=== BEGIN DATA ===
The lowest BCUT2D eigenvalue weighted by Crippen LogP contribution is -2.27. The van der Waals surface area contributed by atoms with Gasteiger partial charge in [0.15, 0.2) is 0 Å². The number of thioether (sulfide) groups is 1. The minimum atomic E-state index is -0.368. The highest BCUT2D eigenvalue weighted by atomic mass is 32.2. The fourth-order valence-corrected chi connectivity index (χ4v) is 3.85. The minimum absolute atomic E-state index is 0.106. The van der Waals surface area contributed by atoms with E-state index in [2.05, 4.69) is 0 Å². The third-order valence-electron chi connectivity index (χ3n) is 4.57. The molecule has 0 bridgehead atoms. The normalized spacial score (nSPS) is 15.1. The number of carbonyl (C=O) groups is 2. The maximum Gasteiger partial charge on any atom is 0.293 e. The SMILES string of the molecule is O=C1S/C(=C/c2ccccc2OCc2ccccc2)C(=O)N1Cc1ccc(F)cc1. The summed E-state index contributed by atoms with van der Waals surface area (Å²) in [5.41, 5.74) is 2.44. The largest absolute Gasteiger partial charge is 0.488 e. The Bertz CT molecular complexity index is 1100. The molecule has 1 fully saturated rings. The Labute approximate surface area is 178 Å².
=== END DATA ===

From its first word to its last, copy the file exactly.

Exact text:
The lowest BCUT2D eigenvalue weighted by Crippen LogP contribution is -2.27. The van der Waals surface area contributed by atoms with Gasteiger partial charge in [0.15, 0.2) is 0 Å². The number of thioether (sulfide) groups is 1. The minimum atomic E-state index is -0.368. The highest BCUT2D eigenvalue weighted by atomic mass is 32.2. The fourth-order valence-corrected chi connectivity index (χ4v) is 3.85. The minimum absolute atomic E-state index is 0.106. The van der Waals surface area contributed by atoms with E-state index in [2.05, 4.69) is 0 Å². The third-order valence-electron chi connectivity index (χ3n) is 4.57. The molecule has 0 bridgehead atoms. The normalized spacial score (nSPS) is 15.1. The number of carbonyl (C=O) groups is 2. The maximum Gasteiger partial charge on any atom is 0.293 e. The SMILES string of the molecule is O=C1S/C(=C/c2ccccc2OCc2ccccc2)C(=O)N1Cc1ccc(F)cc1. The summed E-state index contributed by atoms with van der Waals surface area (Å²) in [5.41, 5.74) is 2.44. The largest absolute Gasteiger partial charge is 0.488 e. The Bertz CT molecular complexity index is 1100. The molecule has 1 fully saturated rings. The Labute approximate surface area is 178 Å².